There is a song called “I Love a Parade” written for a 1932 short movie by the same name. Central Sussex County is chock full of parades during the Holidays. Three of the bigger ones take place back-to-back in Lewes, Rehoboth Beach and Milton All are organized by each town’s local fire department.
Lewes kicks off the rotation on Saturday, December 2 from 5 pm to 7 pm. The theme for the 91st Annual Lewes Christmas Parade is “Celebrating an old fashion Christmas in Lewes. Prizes will be awarded in various categories including one that was introduced four years ago recognizing entrants that add an exceptional sound component to their entry. The other prize categories are: Marching Group, Band, Clown, Equestrian, Decorated Classic Car (vintage 1967 or older), Decorated Vehicle (after 1967 or more recent), Fire Company, Commercial Float, Community Organization Float and Youth Organization Float.
The Honorary Grand Marshall is Wally Evans who soon start his 50th year with the Lewes Volunteer Fire Department. During his tenure fire calls have gone from 125 to more than 900 annually, and ambulance calls have gone from 300 to more than 5,000. Evans has served in many capacities with the department as fire chief, chief engineer, deputy fire chief and assistant chief. Evans has dedicated his life to fire service because, as he says, “I enjoy helping people.”
The Rehoboth Beach “Hometown Christmas Parade” takes place on Monday, December 4 starting at 6 pm. It is organized by the Rehoboth Beach Volunteer Fire Company. The radio station The Bridge is actively involved adding a plethora of music to the event.
State Representative Pete Schwartzkopf serves as Grand Marshall. Unlike Lewes the Rehoboth parade organizers do not judge entries or give prizes
Parade participants and attendees are invited to the Rehoboth Beach Volunteer Fire Station Museum after the Parade for “Santa’s Christmas Party” for refreshments, and where children can visit Santa and Mrs. Claus and receive a small gift. Additionally, the RB Fire Company will serve hot chocolate and cookies throughout the parade and during Santa’s visit to the station, post parade.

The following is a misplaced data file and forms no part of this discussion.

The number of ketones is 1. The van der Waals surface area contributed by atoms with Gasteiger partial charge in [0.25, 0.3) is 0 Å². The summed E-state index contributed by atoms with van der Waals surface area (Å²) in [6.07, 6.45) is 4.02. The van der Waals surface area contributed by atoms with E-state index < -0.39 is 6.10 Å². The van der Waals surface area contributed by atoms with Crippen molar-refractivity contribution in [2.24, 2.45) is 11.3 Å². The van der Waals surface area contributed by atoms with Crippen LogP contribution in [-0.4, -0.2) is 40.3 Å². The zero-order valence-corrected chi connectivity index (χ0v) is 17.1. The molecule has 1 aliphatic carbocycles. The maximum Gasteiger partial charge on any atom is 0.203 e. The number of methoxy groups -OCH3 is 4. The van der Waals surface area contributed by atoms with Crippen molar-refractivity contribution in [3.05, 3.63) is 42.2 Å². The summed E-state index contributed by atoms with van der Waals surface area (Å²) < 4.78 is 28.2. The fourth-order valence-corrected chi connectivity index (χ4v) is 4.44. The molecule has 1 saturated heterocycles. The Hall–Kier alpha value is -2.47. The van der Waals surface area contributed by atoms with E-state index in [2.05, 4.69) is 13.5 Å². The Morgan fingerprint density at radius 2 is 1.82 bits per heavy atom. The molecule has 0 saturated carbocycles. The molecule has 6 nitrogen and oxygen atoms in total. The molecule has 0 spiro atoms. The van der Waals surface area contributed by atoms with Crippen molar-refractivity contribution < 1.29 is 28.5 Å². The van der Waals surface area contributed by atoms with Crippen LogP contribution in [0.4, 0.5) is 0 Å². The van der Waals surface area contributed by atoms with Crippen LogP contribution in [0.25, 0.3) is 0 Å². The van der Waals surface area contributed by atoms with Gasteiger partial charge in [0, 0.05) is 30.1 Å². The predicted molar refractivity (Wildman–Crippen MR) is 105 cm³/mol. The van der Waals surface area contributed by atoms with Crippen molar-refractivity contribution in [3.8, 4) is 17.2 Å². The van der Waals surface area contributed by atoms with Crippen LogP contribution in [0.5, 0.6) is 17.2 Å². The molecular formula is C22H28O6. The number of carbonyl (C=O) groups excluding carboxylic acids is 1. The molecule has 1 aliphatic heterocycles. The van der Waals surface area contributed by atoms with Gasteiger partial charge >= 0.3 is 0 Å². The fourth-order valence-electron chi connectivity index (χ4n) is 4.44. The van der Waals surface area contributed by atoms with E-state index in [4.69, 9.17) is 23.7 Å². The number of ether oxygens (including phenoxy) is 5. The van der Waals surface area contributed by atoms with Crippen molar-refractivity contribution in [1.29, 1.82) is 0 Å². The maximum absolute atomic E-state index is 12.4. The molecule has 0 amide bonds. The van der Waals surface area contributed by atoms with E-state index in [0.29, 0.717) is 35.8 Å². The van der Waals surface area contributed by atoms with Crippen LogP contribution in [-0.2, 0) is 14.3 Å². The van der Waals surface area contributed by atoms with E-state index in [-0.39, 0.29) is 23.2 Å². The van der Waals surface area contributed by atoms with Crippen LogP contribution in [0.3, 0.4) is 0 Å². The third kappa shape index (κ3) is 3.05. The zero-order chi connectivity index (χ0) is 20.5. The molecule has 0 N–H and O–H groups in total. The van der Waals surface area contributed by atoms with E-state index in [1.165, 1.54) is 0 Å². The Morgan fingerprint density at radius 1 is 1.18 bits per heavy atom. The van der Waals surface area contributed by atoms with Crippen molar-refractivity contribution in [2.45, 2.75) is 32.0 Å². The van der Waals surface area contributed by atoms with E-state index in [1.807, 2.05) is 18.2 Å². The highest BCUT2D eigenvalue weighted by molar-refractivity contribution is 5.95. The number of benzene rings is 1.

Milton’s parade marches right through the heart of town on Union Street, then turns right on Federal before ending up in front of the Milton Elementary School. The Milton Theater is inviting revelers to “bring a chair” and gather at the Quayside space next to the theater to watch the festivities. Milton is a charming tightly packed town where it is easy to go for an early dinner and then watch the parade.
Floats, marching bands, and community groups make up the bulk of the parade that starts at 6 pm on December 9. The Quayside opens at 5 pm.
And if all that isn’t enough Holiday merriment, then put 5 pm to 8 pm, November 30 on your docket for the Lewes Merchants Hospitality Night smack in the middle of the Historic Commercial District. Second Street is closed to vehicular traffic so partyers can stroll down the street sampling refreshments provided by some restaurants, carolers and musicians from Cape Henlopen High School or browse through the various shops all of which will be open for business. And the evening wouldn’t be complete without a visit to Santa’s house located in the middle of the “block party”.
Mary Jo Tarallo spent much of her career in public relations with various non-profits and spent 40 years involved with the ski industry as a journalist, public relations director for a national trade association and as executive director of the Learn to Ski and Snowboard initiative. Prior to her ski industry involvement she worked for the Maryland International Center in Baltimore and United Way of Central Maryland. She won a Gold Award for TV programming for a United Way simulcast that starred Ophrah Winfrey. She has been cited for her work by numerous organizations. Mary Jo grew up in Baltimore, attended the University of Maryland and Towson University, lived in Washington, DC for 21 years and has been a full time resident of Rehoboth Beach and Milton since May 2019.